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Is Germany's health care a good model for the US?

Analysis: One freelancer in Germany thinks the health care system there could work in America.

Pensioners sit on a bench in a residential home for the elderly in Planegg near Munich in 2007. In the German health care model, today's workforce (and its employers) pay for the health costs of those now retired, who are using the system the most. In an increasingly aging society, this presents a mounting strain on the otherwise sound and functional system. (Michaela Rehle/Reuters)

BERLIN, Germany — With all the outlandish, scurrilous and otherworldly aspects of the health care reform melee in the United States, it is strange that the German model is almost never invoked — neither by the Obama administration nor its foes on the right. This is particularly odd since its mix of public and private insurance plans is much more like the Democrats’ vision than those of the health care systems of France or Great Britain, which are so often cited. Also, it works pretty well and might be something Americans could profit from examining. 

Allow me to use myself as an example: As an American living in Germany and working as a freelance writer, I have health insurance through a multi-payer, non-profit insurance company. I can walk into any doctor's office in all of Germany, show my provider's plastic card and receive treatment without ever seeing a bill. I can go to another doctor the next day and do the same — and the day after that. I pay a $15 cash-fee on the first visit of every quarter, and a modest percentage of the cost of most prescriptions.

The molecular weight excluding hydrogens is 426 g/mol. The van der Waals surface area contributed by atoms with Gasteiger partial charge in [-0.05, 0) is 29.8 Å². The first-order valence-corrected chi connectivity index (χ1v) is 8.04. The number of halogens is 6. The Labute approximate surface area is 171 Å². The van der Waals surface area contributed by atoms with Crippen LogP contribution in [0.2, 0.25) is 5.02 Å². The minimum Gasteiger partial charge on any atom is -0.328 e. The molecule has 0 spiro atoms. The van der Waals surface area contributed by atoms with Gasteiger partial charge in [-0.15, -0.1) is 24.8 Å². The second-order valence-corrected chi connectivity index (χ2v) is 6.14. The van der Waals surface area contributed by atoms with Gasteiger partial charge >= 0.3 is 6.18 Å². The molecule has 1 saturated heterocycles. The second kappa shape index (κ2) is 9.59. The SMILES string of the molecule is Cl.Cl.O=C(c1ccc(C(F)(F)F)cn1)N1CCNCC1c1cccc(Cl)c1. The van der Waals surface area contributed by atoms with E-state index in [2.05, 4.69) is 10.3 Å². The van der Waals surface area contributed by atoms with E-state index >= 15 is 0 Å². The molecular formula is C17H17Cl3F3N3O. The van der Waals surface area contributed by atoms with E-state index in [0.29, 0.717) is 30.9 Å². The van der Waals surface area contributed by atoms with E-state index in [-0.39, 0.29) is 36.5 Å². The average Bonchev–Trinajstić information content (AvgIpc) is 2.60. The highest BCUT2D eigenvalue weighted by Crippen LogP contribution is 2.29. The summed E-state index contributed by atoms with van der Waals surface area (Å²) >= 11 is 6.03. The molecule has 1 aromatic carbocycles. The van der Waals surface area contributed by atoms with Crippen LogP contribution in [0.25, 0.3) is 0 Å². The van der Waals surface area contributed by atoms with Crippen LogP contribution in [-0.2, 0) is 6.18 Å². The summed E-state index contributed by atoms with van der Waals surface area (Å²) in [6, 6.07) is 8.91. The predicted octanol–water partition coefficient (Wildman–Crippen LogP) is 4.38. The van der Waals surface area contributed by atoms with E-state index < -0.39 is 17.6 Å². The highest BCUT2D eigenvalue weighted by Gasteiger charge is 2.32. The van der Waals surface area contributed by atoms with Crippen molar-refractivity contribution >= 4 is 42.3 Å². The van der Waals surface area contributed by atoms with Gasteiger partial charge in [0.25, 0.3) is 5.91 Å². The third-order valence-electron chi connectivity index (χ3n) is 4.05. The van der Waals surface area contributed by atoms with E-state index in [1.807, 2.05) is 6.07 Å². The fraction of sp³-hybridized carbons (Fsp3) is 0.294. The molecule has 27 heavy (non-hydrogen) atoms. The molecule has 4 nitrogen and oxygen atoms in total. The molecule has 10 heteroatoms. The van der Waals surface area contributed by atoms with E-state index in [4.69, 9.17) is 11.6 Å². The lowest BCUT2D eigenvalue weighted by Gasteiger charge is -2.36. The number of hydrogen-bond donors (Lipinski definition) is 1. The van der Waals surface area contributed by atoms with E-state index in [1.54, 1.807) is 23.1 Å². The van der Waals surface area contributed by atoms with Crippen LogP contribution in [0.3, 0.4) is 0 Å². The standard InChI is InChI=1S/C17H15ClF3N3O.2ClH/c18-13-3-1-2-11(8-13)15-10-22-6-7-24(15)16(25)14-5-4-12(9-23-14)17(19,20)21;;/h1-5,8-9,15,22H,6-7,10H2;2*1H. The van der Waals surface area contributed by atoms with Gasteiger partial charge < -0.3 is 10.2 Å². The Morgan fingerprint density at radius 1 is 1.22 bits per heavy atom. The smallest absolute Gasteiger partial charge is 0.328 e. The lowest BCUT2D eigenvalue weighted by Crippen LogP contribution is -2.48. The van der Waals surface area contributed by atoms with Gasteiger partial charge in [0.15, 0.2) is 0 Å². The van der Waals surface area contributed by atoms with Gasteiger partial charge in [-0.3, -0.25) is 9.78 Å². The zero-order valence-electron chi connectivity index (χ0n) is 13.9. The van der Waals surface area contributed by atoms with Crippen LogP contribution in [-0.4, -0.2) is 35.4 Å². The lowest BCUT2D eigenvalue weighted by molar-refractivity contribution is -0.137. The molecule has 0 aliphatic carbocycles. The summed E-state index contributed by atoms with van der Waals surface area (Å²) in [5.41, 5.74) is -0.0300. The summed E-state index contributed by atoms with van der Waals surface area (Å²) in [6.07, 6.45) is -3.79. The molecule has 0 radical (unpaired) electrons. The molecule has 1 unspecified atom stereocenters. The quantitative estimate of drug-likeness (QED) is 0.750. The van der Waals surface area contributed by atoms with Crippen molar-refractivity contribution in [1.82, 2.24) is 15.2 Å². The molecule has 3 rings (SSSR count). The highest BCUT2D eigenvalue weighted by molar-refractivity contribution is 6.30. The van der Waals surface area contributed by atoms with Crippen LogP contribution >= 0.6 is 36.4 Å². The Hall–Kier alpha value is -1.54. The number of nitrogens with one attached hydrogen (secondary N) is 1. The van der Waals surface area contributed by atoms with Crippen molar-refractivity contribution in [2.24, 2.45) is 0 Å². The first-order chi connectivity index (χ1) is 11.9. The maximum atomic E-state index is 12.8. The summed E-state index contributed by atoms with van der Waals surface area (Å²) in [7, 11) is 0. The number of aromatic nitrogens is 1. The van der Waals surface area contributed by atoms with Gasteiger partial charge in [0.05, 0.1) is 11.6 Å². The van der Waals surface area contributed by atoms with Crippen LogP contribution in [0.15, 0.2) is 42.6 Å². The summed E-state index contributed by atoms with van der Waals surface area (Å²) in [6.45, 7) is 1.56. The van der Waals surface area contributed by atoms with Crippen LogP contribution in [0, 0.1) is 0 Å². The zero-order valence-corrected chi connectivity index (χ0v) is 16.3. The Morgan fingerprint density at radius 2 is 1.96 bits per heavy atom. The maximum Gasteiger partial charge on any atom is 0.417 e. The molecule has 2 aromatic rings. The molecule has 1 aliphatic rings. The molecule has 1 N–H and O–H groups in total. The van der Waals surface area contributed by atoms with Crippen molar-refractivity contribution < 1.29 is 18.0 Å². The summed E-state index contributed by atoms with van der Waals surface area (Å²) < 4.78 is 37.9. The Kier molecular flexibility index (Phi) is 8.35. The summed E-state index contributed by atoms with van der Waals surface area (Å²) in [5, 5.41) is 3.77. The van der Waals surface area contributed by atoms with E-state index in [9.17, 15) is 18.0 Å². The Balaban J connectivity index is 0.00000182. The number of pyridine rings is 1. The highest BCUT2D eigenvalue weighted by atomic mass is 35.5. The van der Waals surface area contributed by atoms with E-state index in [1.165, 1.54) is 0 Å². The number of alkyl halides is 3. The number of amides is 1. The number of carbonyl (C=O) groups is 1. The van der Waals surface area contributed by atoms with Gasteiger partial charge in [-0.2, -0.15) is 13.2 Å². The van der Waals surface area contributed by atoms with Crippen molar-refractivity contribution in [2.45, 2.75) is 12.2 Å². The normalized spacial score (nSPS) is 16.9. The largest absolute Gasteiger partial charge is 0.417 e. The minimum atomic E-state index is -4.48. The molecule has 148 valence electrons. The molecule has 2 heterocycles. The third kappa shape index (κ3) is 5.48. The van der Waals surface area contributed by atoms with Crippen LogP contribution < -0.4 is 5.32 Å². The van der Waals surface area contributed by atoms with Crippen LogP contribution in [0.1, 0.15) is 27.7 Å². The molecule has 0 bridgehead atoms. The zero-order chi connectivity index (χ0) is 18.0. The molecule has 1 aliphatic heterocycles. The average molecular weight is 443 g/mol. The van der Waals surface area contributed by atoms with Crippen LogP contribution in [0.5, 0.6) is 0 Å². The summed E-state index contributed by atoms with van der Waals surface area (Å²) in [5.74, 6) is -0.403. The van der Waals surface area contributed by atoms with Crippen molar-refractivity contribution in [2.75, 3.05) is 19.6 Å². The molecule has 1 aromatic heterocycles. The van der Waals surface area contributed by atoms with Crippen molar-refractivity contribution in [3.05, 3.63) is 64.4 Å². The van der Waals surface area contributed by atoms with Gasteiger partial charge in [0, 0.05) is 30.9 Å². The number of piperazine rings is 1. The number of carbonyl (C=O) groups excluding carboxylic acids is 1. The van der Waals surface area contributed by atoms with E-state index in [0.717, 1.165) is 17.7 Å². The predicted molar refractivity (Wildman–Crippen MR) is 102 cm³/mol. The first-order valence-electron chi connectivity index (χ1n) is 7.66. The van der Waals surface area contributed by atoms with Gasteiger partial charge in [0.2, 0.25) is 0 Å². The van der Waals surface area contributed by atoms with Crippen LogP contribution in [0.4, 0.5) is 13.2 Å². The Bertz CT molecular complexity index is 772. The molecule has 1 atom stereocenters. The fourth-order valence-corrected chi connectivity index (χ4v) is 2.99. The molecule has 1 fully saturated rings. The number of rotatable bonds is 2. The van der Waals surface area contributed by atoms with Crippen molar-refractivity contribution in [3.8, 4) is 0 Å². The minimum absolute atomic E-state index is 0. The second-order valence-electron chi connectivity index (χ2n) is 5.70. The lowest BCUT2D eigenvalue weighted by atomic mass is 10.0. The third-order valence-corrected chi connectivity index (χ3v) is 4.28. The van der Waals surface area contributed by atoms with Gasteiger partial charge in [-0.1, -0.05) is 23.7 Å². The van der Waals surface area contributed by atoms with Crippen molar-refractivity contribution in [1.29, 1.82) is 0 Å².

There are more than a few glitches in Germany's health care system, which dates back to the 1880s. Nevertheless, I find it a basically sound, effective model, if one in growing need of adjustment. One thing is certain: It is cheaper by half than the American system, and everyone here is insured.

The first thing to clarify about Germany's system is that it is not a public, state-run scheme like those in France and Great Britain — or the U.S., in the case of Medicare. Rather, it is financed by its users, individuals like myself, and German employers. So health care isn't "free" in Germany by any means. Rather, the law compels everyone to be insured.

This is how it works: Just about every full-time employed person in Germany has about 10 percent of his wages deducted from his paycheck, which is paid into a government-supervised central fund. The individual's premium is then matched by his employer. This central fund distributes these revenues to over 200 non-profit health insurance companies. As I said, these companies aren’t state-run, but they're tightly regulated and monitored by government agencies.

The percentage of payroll tax that (just about) every breadwinner pays, however, is determined by the state. Here's where the rationale of Germany’s social welfare state kicks in: If every earner forks over 10 percent of his paycheck, those who earn less, pay less, and those who earn more, pay more — for the same health care. A young, healthy man pays the same as someone 60 years old and chronically ill. This is the social solidarity principle, which was introduced under Kaiser Wilhelm I and his chancellor, Otto von Bismarck, in 1883, although it has come a long way and changed dramatically since then.